void fwhm()
{
auto Canvas = new TCanvas();
auto h1 = new TH1F("h1", "", 50, -5.0, 5.0);
for (Int_t i = 0; i < 10000; i++) h1->Fill(gRandom->Gaus());
h1->Draw();
// method 1
auto firstBin = h1->FindFirstBinAbove(h1->GetMaximum()/2);
auto lastBin = h1->FindLastBinAbove(h1->GetMaximum()/2);
auto FWHMvalue= h1->GetBinCenter(lastBin)-h1->GetBinCenter(firstBin);
cout << "1. FWHM: " << FWHMvalue << std::endl;
// method 2 , more accurate if the distribution is Gaussian
TFitResultPtr r = h1->Fit("gaus","SQ");
auto height = r->Parameter(0);
auto mean = r->Parameter(1);
auto width = r->Parameter(2);
cout << "2. FWHM: " << 2.355*width << std::endl;
}

TGraph::GetHistogram always returns a completely “empty” histogram, which is only used to draw the axes.

In general, you would need to take the array pointers returned by TGraph::GetX and TGraph::GetY (together with the array sizes returned by TGraph::GetN) and then use some standard C++ functions to find FWHM (just make sure that you TGraph::Sort it first).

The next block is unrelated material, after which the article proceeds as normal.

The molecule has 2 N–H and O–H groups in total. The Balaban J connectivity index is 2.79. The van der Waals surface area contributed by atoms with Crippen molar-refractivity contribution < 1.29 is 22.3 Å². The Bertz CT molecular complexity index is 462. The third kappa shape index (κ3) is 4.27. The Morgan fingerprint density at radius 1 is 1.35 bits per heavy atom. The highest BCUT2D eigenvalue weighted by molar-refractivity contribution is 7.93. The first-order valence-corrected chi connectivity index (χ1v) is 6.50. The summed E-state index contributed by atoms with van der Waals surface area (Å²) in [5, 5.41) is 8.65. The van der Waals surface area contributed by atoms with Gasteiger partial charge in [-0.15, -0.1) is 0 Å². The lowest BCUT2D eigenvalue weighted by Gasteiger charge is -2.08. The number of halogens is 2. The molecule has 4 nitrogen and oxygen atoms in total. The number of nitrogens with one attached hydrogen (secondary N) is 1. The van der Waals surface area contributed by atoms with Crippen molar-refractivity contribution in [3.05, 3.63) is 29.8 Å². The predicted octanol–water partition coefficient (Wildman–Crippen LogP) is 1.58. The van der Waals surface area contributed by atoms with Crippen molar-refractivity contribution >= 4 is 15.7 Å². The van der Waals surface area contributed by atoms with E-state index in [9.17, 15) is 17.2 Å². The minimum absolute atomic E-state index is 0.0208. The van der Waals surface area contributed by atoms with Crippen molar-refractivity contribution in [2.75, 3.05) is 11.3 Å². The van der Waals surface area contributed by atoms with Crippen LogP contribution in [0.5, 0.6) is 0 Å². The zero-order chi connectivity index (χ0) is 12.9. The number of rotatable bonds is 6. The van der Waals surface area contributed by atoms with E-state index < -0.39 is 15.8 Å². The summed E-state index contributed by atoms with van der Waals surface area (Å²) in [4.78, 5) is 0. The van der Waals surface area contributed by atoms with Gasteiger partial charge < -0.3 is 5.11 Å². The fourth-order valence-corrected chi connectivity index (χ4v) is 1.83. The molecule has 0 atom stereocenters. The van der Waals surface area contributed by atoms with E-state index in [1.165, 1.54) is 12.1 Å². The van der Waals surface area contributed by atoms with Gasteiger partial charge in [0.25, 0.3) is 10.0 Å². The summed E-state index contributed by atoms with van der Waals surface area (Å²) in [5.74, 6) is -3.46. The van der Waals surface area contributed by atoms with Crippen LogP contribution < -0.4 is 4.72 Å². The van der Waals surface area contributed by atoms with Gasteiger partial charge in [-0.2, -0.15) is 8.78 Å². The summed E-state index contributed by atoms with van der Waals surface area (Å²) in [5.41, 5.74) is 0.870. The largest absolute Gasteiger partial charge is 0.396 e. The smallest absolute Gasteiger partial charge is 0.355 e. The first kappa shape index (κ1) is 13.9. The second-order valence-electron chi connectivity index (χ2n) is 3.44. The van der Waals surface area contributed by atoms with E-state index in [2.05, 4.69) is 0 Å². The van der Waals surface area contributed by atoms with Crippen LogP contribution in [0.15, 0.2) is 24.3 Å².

If your graph is a scatter-plot of some “well defined” known distribution, then you could use TGraph::GetRMS (and TGraph::GetMean, if needed) and “calculate” FWHM from it:

{
TGraph *g = new TGraph(10000);
for (int i = 0; i < g->GetN(); i++)
g->SetPoint(i, gRandom->Rndm(), gRandom->Gaus());
// g->Sort();
g->Draw("AP");
cout << "X Mean (exact 0.5) = " << g->GetMean(1) << endl;
cout << "X RMS (exact " << sqrt(1. / 12.) << ") = " << g->GetRMS(1) << endl;
cout << "Y Mean (exact 0.0) = " << g->GetMean(2) << endl;
cout << "Y RMS (exact 1.0) = " << g->GetRMS(2) << endl;
}